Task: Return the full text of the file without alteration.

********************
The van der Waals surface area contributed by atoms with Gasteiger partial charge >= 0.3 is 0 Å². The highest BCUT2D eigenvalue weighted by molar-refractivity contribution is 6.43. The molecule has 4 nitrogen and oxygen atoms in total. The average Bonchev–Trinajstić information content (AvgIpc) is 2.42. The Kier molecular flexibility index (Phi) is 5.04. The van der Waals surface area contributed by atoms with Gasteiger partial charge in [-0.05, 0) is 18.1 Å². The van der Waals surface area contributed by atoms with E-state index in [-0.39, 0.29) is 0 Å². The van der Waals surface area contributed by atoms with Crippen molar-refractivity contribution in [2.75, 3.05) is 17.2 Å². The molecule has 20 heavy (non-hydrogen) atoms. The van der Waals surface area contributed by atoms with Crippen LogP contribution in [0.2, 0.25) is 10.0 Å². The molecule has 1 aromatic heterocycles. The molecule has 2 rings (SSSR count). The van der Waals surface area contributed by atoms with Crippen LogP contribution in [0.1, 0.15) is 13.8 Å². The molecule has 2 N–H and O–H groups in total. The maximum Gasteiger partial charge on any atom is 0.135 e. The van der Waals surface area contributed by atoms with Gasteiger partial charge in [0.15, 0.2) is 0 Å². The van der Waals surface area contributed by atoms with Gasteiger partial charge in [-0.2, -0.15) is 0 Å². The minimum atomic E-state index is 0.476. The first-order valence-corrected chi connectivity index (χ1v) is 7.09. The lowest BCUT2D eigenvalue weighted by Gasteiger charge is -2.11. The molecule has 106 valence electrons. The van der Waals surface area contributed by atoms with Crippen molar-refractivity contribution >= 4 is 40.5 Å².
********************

The van der Waals surface area contributed by atoms with Gasteiger partial charge >= 0.3 is 0 Å². The highest BCUT2D eigenvalue weighted by molar-refractivity contribution is 6.43. The molecule has 4 nitrogen and oxygen atoms in total. The average Bonchev–Trinajstić information content (AvgIpc) is 2.42. The Kier molecular flexibility index (Phi) is 5.04. The van der Waals surface area contributed by atoms with Gasteiger partial charge in [-0.05, 0) is 18.1 Å². The van der Waals surface area contributed by atoms with E-state index in [-0.39, 0.29) is 0 Å². The van der Waals surface area contributed by atoms with Crippen molar-refractivity contribution in [2.75, 3.05) is 17.2 Å². The molecule has 20 heavy (non-hydrogen) atoms. The van der Waals surface area contributed by atoms with Crippen LogP contribution in [0.2, 0.25) is 10.0 Å². The molecule has 1 aromatic heterocycles. The molecule has 2 rings (SSSR count). The van der Waals surface area contributed by atoms with Crippen LogP contribution in [0.1, 0.15) is 13.8 Å². The molecule has 2 N–H and O–H groups in total. The maximum Gasteiger partial charge on any atom is 0.135 e. The van der Waals surface area contributed by atoms with Gasteiger partial charge in [0.15, 0.2) is 0 Å². The van der Waals surface area contributed by atoms with Gasteiger partial charge in [-0.2, -0.15) is 0 Å². The minimum atomic E-state index is 0.476. The first-order valence-corrected chi connectivity index (χ1v) is 7.09. The lowest BCUT2D eigenvalue weighted by Gasteiger charge is -2.11. The molecule has 106 valence electrons. The van der Waals surface area contributed by atoms with Crippen molar-refractivity contribution >= 4 is 40.5 Å².